A Celebrity Preacher and His House of Prayer
Charles Manuel “Sweet Daddy” Grace founded the United House of Prayer for All People in Wareham, Massachusetts, in 1919. This charismatic church has been regarded as one of the most extreme Pentecostal sects in the country. In addition to attention-getting maneuvers such as wearing purple suits with glitzy jewelry, purchasing high profile real estate, and conducting baptisms in city streets with a fire hose, the flamboyant Grace reputedly accepted massive donations from his poverty-stricken followers and used the money to live lavishly. It was assumed by many that Grace was the charismatic glue that held his church together, and that once he was gone the institution would disintegrate. Instead, following his 1960 death there was a period of confusion, restructuring, and streamlining. Today the House of Prayer remains an active church with a national membership in the tens of thousands.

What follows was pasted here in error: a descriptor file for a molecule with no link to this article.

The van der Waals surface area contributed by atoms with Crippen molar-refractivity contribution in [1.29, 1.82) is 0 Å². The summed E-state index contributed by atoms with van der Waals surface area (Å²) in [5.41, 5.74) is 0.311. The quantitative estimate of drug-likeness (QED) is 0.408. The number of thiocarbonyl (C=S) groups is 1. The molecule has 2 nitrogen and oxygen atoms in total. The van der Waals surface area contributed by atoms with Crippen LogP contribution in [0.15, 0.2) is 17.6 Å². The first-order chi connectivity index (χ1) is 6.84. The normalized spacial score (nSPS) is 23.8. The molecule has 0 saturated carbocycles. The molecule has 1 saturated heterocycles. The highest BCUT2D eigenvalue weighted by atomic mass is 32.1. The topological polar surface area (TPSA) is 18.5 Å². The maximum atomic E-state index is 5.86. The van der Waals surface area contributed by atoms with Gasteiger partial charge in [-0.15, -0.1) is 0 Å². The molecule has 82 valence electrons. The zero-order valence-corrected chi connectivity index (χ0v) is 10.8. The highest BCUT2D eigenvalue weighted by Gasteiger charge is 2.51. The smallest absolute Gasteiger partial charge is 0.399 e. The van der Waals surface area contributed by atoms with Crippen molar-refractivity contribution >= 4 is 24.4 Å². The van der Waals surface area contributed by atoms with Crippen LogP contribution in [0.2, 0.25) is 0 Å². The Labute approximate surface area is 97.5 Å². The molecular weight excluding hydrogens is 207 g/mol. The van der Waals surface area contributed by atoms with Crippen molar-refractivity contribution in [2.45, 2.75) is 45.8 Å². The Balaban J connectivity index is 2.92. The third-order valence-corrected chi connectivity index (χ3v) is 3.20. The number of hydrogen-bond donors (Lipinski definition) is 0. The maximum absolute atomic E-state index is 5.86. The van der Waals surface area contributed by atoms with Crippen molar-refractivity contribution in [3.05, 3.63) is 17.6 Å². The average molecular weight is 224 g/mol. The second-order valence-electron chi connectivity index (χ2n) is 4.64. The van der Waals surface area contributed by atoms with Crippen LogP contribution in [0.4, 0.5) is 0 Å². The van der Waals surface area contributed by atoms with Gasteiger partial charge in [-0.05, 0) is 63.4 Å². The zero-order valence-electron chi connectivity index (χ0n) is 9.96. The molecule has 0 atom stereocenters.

Daddy Grace: A Celebrity Preacher and His House of Prayer seriously examines the religious nature of the House of Prayer, the dimensions of Grace’s leadership strategies, and the connections between his often ostentatious acts and the intentional infrastructure of the House of Prayer. Furthermore, woven through the text are analyses of the race, class, and gender issues manifest in the House of Prayer structure under Grace’s aegis.
Marie W. Dallam here offers both a religious history of the House of Prayer as an institution and an intellectual history of its colorful and enigmatic leader.
A Memoir of Farm and Family